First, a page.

Wednesday, May 4, 2022
FOR IMMEDIATE RELEASE:
The College of Physicians & Surgeons of Alberta visited Siksika Nation for a historic meeting with Siksika Nation and Siksika Health Services leadership, to expand upon their growing partnership, discuss potential solutions related to discrimination in healthcare, and share stories of lived experiences of racism and discrimination.
Who: College of Physicians & Surgeons of Alberta Council & Staff
Siksika Nation Leadership: Chief Ouray Crowfoot & Council Representatives
Siksika Health Services Leadership: CEO, Dr. Tyler White & Team Leads
What: Inaugural visit of College of Physicians & Surgeons of Alberta to a First Nation
When: Tuesday, May 3, 2022
Where: Siksika Piiksapi Memorial Arbor, Siksika First Nation
Address: Highway 901, Siksika Nation, Alberta
GPS: 50.849562684859876, -113.11434868405672
The College of Physicians & Surgeons of Alberta (CPSA) is on a journey of increasing their awareness and learning about Truth and Reconciliation in an effort to create culturally safe care spaces and improve health outcomes for Indigenous peoples. CPSA has been intentional about connecting with influential Indigenous physicians and community leaders that they can learn from and partner with as they build a framework together to promote culturally competent care across the province of Alberta.
In 2021 the CPSA welcomed Dr. Tyler White, Siksika Health Services’ CEO to the CPSA Council as an appointed public member. CPSA Council is comprised of elected regulated members and appointed public members. In 2021, the Albertan voice became more prominent on CPSA Council, as they moved to an equal composition of elected regulated members and appointed public members.
On May 3, 2022, Siksika Health Services (SHS) hosted CPSA in a day of culture sharing and the continued effort to lay down the foundation of a long relationship that hopes to build our healthcare system for all. The day featured stories and presentations from SHS, Siksika Chief & Council, and CPSA delegates. Anti-Indigenous racism, Siksika’s COVID-19 response, and potential solutions around discrimination in healthcare served as working themes.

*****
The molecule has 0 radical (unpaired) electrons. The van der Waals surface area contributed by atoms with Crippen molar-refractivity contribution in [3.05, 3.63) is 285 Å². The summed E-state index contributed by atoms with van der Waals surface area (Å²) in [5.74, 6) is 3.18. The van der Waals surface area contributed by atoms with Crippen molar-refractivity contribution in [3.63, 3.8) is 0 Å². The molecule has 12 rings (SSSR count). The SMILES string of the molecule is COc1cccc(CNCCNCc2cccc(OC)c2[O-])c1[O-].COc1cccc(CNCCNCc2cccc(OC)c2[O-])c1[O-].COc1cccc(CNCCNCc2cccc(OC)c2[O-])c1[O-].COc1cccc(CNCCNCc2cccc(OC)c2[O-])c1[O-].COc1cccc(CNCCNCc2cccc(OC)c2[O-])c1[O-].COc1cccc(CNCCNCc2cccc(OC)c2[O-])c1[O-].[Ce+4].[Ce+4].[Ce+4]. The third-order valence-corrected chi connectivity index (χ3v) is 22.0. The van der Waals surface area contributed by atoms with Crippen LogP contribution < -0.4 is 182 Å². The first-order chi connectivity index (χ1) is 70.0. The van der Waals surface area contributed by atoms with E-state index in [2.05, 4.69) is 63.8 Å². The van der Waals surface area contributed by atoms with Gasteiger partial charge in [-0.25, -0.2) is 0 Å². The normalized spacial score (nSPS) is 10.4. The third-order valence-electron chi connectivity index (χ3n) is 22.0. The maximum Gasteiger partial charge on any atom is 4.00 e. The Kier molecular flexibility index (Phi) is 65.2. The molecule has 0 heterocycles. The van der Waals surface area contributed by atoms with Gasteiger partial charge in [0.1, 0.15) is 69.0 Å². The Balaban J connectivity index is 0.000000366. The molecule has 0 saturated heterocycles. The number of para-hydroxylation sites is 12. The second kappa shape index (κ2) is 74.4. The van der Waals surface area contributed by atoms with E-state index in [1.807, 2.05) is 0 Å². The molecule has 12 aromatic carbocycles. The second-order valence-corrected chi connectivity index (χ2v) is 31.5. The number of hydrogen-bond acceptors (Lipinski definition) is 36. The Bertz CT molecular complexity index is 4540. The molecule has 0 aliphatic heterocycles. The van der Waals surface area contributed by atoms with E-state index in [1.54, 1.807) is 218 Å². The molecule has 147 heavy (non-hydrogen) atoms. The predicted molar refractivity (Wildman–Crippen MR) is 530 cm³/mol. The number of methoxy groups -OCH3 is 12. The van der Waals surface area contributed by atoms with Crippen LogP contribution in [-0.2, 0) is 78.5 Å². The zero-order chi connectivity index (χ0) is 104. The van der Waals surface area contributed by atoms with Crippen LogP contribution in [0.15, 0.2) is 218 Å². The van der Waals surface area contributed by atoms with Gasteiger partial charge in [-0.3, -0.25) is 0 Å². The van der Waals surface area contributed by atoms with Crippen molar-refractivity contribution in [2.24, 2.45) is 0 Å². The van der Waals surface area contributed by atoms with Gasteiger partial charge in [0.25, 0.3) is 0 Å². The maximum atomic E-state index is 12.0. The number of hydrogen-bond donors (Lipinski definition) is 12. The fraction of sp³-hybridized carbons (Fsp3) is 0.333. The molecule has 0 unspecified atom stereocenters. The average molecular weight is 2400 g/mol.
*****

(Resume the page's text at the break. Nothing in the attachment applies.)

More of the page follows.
The day wrapped with CPSA members touring Siksika Nation’s Blackfoot Crossing Historical Park.
“CPSA is humbled and honoured to be invited to Siksika Nation today. This special gathering will further strengthen our relationship with Siksika Health Services, and we look forward to learning from the experience to enhance equity in health care.” ~ Stacey Strilchuk, CPSA Council President
“We’d like to extend a huge thank you to everyone involved in this very special and meaningful day. Our goal at CPSA is not just to listen, but to take action and hold ourselves accountable for our past and present role in addressing racism and discrimination in our healthcare system.” ~ Scott McLeod, CPSA Registrar
“We’re not looking for special treatment, we’re just looking for equitable treatment.” ~ Chief Ouray Crowfoot, Siksika Nation
“Who is being held accountable? Who will stand up for those who are being victimized? For those who are being mistreated? The answer is us. Siksika Nation.” ~ Councillor Sam Crowfoot on Indigenous peoples’ healthcare